The Garmin HRM Pro is the top of the range not only for Garmin but on the market. It’s ANT+ and Bluetooth compatible. It has built-in memory for things like swimming data. What’s cool is that it will immediately push the information to your device when it’s within range. It will track running metrics like stride length and contact time with the ground. If you then go for a cycle, it’ll pair smoothly with a Garmin cycling computer or Zwift.
The battery, like most on this list, is a coin battery and Garmin boast 365 hours from one battery.
- Various sports data
- Built-in memory
Garmin HRM Dual
A simple dual-band heart rate strap with a long battery life.
Connectivity: Bluetooth and ANT+
Battery type: Coin cell
When you see ANT+ everywhere, it’s worth noting that Garmin coined this protocol and eventually opened up to Bluetooth. This dual-band HRM is a stripped back monitor that solely measures your heart rate. That’s it. There is no on-board memory, music control or advanced data.
However, for some, that’s a benefit. Without bells and whistles, it’s cost-accessible, and Garmin tells us the battery will last 3 years. So if you’re a beginner, this is perfect.
- 3 year battery life
- A well-trusted brand
A lightweight option for those who don’t want to think about what they’re wearing.
The Wahoo Tickr is another dual-band HRM with ANT+ and Bluetooth. Compared to its predecessors, it’s much smaller and therefore a better fit. The battery life has had a 50% boost and Wahoo say this will last for 500 hours on one battery.
It’s user-friendly, too. Meaning you can connect 3 devices at once, which is useful for those with Zwift.
It also has an IPX7 dust and water-resistance rating, meaning it will survive in water up to 5 feet deep.
- Lightweight and slimline fit
- Status light
Wahoo Tickr X
This is the best offering for those who like to run and cycle.
Take the Tickr and add some features and you reach the Tickr X. This HRM can also handle three simultaneous Bluetooth connections and has some more extras that please those into and not so into cycling.
For one, it comes with built-in memory that can save around 50 hours of heart rate and calorie burn information. The Tickr X gives you freedom from your other devices, too, so you can go out without your cycling computer or smartphone. As well as your HR and calorie information, the Tickr X provides analytics for running and cycling, thanks to built-in accelerometers offering information like cadence.
What’s more, there’s also music control which is cool. Well, this is cool when the weather is warm, so you’re not wearing too many layers and can therefore easily get to it. Not so useful when it’s cold out.
It’s slimmer than its predecessor, with improvements to the comfort without taking away from the device’s durability.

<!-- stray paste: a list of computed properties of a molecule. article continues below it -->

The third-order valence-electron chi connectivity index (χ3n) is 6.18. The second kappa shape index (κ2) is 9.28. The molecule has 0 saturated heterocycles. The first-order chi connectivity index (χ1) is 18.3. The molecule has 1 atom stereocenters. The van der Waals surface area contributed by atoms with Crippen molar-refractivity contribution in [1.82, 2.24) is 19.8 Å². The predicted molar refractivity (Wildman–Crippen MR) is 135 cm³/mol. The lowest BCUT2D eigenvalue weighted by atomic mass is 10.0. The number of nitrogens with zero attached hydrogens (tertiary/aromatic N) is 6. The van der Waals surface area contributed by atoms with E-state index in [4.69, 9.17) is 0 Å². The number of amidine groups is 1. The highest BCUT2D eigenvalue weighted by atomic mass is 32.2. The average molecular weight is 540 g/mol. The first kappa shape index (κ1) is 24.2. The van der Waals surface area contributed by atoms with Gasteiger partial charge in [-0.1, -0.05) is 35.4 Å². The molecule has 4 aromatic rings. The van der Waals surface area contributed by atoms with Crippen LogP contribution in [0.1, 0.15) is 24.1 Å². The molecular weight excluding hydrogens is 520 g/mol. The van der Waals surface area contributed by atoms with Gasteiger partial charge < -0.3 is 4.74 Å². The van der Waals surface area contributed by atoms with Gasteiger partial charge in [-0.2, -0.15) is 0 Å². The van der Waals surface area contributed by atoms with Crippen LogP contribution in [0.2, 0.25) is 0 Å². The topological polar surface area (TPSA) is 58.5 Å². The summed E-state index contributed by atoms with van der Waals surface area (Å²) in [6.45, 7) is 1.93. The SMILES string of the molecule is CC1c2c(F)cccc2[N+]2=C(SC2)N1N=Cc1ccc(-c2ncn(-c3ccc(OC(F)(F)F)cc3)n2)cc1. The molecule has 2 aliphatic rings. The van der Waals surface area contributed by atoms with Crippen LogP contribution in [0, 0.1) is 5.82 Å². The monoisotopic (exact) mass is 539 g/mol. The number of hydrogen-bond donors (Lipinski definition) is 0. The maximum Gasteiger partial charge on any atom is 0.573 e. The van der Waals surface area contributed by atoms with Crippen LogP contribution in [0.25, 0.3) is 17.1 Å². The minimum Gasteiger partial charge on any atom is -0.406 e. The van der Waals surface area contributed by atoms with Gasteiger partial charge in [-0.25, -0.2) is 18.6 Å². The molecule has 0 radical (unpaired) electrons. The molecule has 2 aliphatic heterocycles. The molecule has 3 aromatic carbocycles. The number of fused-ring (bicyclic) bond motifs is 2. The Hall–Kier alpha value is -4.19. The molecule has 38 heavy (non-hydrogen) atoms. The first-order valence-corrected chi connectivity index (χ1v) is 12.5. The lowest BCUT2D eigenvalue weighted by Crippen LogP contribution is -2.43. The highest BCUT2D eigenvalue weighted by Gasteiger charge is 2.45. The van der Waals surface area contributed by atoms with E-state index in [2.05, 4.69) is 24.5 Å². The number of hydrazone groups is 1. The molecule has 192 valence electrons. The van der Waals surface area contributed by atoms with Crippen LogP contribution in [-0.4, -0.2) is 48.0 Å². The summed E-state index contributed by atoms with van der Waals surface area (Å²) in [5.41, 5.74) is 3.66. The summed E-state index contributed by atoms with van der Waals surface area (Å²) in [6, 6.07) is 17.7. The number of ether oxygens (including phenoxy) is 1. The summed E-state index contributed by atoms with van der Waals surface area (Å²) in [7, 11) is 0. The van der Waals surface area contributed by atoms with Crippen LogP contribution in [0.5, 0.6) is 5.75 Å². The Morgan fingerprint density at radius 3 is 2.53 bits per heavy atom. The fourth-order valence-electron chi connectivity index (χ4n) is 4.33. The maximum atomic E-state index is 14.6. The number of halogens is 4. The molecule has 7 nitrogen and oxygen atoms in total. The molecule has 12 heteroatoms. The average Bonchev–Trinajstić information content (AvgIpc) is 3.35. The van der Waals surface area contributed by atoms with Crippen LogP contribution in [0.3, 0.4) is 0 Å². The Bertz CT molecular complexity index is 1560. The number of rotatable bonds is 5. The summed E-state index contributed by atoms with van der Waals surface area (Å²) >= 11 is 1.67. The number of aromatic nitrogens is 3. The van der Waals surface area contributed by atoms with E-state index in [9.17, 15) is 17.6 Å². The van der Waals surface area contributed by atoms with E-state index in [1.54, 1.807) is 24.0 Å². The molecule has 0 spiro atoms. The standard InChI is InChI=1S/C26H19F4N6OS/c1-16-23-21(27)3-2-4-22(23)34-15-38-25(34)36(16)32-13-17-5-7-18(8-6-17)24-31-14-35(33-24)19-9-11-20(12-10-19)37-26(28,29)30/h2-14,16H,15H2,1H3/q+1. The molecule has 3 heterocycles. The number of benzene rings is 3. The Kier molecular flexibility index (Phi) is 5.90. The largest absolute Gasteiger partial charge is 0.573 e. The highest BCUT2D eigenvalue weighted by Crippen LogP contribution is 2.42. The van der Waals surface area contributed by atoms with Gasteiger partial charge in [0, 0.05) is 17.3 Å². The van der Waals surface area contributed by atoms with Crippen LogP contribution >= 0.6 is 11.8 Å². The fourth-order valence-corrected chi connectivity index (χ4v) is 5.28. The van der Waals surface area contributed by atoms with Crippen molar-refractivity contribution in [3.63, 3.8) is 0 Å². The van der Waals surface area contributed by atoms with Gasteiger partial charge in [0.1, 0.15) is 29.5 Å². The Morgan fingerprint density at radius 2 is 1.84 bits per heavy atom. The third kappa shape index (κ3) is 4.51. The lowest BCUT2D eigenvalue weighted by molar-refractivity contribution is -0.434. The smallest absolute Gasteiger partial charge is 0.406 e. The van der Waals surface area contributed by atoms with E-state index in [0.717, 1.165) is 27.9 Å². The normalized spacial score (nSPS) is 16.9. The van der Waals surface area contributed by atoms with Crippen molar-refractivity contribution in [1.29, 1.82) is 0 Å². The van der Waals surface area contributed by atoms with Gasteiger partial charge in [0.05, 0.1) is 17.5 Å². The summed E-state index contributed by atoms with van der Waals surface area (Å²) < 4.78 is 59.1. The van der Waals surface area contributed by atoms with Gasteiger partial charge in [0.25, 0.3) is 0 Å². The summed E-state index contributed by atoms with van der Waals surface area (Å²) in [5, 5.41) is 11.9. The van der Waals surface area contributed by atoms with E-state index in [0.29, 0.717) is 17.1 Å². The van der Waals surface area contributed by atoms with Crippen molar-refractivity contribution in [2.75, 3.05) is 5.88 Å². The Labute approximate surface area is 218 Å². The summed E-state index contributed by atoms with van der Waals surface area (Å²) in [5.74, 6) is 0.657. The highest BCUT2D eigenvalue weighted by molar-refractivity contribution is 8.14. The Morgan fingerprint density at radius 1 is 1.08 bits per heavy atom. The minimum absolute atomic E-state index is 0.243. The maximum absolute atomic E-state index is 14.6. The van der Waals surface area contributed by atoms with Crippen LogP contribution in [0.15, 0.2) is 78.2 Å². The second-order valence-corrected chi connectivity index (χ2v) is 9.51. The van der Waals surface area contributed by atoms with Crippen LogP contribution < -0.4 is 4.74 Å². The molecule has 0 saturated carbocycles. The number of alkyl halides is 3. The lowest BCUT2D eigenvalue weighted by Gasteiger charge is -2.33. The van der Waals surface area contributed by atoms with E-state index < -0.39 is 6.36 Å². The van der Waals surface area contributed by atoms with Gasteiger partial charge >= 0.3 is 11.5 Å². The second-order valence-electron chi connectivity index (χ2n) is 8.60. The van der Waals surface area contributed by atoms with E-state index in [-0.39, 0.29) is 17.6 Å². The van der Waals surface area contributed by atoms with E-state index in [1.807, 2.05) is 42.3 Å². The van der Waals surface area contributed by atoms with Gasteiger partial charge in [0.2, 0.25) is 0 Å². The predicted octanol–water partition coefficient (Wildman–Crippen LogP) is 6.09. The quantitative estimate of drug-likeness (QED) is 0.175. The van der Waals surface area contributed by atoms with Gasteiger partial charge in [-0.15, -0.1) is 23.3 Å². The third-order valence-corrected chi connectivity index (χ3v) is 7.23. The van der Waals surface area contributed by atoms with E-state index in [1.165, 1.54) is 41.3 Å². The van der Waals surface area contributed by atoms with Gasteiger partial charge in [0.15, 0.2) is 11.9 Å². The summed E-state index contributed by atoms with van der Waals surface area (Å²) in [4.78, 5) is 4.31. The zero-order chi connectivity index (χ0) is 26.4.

- Sleek, unobtrusive device
- Status light
- Built-in memory
- Double-tap controls
Lifeline Heart Rate Monitor
Heart rate monitors can be alarmingly expensive, so we’ve recommended a more budget-friendly one.
Granted, this is a basic chest trap, but it does support both ANT+ and Bluetooth connections. The transmitter itself is removable, and the strap is, thankfully, machine washable. The antenna pod looks like a lot of others on the market, so we think you’re getting a decent device for a reasonable price, so long as you don’t mind a brand you’ve probably not heard about.
- ANT+ and Bluetooth connectivity
- Rechargeable battery
- Connecting can be intermittent
Wahoo Tickr Fit HR Armband
A simple, user-friendly optical heart rate band
Connectivity: Bluetooth and ANT+
Battery type: Rechargeable
A final device from Wahoo here. The Tickr Fit is an optical HRM made for wear on the arm rather than the chest. It uses LED lights to detect the blood flow happening beneath your skin. Ideally, this should be placed on the forearm. In the box, you’ll find two straps, so most, if not all arms are catered for.
There’s a cool status light on the underside. If you see it flashing blue, that means everything is working fine. If it goes red, something’s wrong, for example, the sensor not being in the right position.
You can pair the Tickr Fit HR Armband with a Tickr chest strap. In fact, it pairs smoothly with a range of other devices. It has a convenient USB charging port.
- Ditch the chest strap
- Isn’t as accurate as a chest strap
- Difficult to use if you have long sleeves on
Scosche Rhythm 24
An optical HR band with a long life.
The Scosche Rhythm is a both Bluetooth and ANT+ compatible. The best thing about it is how it is compatible with pretty much every app and device you’ll ever need. There’s also built-in memory which can keep up to 16 hours of data. What’s more, the battery will last 33 hours before it even starts to run out.
Scosche as a brand offers a lot when it comes to band options so this is the one to go for if style is on your list of requirements. Match your kit together!
- Ditch the chest strap
- Excellent battery life
- Not as accurate as a chest strap
We hope our list of the best heart rate monitors has helped you decide which one is right for you!
If you think you might be ready to try a fitness-based smartwatch instead, we recommend you read our review of the Coros Apex Pro, which you can find here.
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Last Updated on July 15, 2021